Still, when it came time to enroll him in kindergarten, we stuck to our original plan and applied to—and got into—CFI 2. The school lives up to its stellar reputation in every way. But in writing this story, I have begun to question whether it was the right choice after all.
Studies have proven that classroom diversity is good for kids regardless of their socioeconomic status or ethnicity. A 2016 Columbia University study reported that “exposure to students who are different from themselves and the novel ideas and challenges that such exposure brings leads to improved cognitive skills, including critical thinking and problem solving.”
My son’s kindergarten class at CFI 2 was the film-negative version of his class at School 87—almost entirely white. Not only had I deprived him of valuable experiences with kids different from him, but in my own small way I was also helping perpetuate the racial segregation that has dogged our city, well, forever.
I used to think that raising my kids in the city instead of the suburbs would steel them against racism. But sharing a ZIP code with people of color doesn’t mean much if you’re not sharing resources. If you’re not sharing classroom space. If you’re not sharing culture.
The ugly truth is, even some liberal white parents won’t send their kids to a school that’s “too” brown or black. This is why Kathryn Dart is so exceptional.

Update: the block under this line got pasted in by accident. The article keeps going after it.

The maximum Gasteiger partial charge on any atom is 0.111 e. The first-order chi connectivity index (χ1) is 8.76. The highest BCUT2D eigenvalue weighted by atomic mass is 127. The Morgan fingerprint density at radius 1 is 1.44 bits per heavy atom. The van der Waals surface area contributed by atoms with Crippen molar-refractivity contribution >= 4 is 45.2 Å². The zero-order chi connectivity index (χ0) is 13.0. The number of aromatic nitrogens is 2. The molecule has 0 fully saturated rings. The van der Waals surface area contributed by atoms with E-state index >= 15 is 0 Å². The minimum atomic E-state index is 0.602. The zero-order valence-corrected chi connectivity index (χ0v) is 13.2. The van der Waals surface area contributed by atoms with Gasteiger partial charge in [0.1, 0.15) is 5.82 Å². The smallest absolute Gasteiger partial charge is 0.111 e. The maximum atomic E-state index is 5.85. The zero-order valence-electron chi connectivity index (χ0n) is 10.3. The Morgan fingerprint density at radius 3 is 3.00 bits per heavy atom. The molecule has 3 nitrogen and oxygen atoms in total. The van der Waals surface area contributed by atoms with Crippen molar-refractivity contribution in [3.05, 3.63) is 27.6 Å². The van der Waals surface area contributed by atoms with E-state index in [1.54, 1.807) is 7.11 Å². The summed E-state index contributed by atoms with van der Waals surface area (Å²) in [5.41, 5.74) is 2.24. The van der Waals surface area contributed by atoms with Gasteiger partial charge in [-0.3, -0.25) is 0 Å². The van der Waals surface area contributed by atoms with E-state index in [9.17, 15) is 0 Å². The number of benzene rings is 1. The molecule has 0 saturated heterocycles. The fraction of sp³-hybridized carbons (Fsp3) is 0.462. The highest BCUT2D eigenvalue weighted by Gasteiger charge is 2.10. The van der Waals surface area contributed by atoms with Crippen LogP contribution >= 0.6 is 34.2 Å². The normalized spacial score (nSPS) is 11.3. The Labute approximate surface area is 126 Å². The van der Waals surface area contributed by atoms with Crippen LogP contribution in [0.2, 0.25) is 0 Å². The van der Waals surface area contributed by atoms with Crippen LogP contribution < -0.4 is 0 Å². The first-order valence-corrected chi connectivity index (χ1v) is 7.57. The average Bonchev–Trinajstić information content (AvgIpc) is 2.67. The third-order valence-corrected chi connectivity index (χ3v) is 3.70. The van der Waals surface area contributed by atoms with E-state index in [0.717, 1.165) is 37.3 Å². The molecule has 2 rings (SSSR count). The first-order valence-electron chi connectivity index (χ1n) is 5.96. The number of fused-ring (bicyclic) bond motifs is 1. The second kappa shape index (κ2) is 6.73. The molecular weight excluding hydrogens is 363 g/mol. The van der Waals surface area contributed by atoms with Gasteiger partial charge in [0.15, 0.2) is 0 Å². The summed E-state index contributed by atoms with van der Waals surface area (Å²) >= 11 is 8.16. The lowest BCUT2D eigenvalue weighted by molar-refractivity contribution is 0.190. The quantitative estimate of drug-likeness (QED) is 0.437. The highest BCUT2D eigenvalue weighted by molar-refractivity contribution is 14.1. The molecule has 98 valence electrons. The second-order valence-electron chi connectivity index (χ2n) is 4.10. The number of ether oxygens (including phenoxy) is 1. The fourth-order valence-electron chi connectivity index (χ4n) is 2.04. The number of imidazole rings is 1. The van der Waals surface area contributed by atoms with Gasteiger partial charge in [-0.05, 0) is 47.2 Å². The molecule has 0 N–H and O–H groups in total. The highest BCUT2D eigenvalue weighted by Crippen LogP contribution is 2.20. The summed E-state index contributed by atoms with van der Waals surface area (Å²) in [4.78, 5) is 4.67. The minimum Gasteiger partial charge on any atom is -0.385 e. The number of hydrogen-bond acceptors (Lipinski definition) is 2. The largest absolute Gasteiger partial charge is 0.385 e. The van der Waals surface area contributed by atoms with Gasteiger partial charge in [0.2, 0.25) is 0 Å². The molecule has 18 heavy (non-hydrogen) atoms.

Dart is an artist and stay-at-home mom. She and her husband, Joel, both grew up in small, mostly white, Southern Indiana towns. Yet both believe that living in a large, racially diverse city comes with a certain set of social responsibilities. It’s an attitude that sets them apart from most people they know—even their good friends. “Their kids are all either in private schools or magnets,” Dart says.
Dart briefly considered sending her daughter to a magnet school for kindergarten last year. Like so many other downtown-area parents, she visited Theodore Potter School 74, then CFI 2, and fell in love. “[CFI 2 is] such a great school that I want to go there,” she says.
But, she adds, “We were concerned about the diversity problem the magnets are having right now.” So instead, the Darts opted to send their daughter to Thomas Gregg Neighborhood School— their local IPS school. It’s rated “F” by the state, and, unsurprisingly, is comprised of mostly poor black and Hispanic kids. Those would be deal-breakers for most middle-class white families. But the Darts wanted their daughter to be able to walk to school and to learn and play with kids who live in her own neighborhood.
“Our main motivation is being socially conscious and making mindful choices,” Dart says. “Trying to examine the impact of the choices we make and realizing our privilege.”
Dart is self-aware enough to know this kind of talk can come off as preachy or self-righteous; she was wary of even speaking to me on the record for that reason. “It’s hard to talk about without sounding judgmental. I would never tell another parent where they should send their child to school.”
But she would urge parents to ask themselves a question. “At the very least, consider why you won’t consider [your neighborhood school] at all. People just assume, ‘It’s IPS, it’s going to suck if it’s not a magnet.’ Maybe ask yourself, ‘Why would I assume that all of the kids who go to this school are not good enough for my child?’”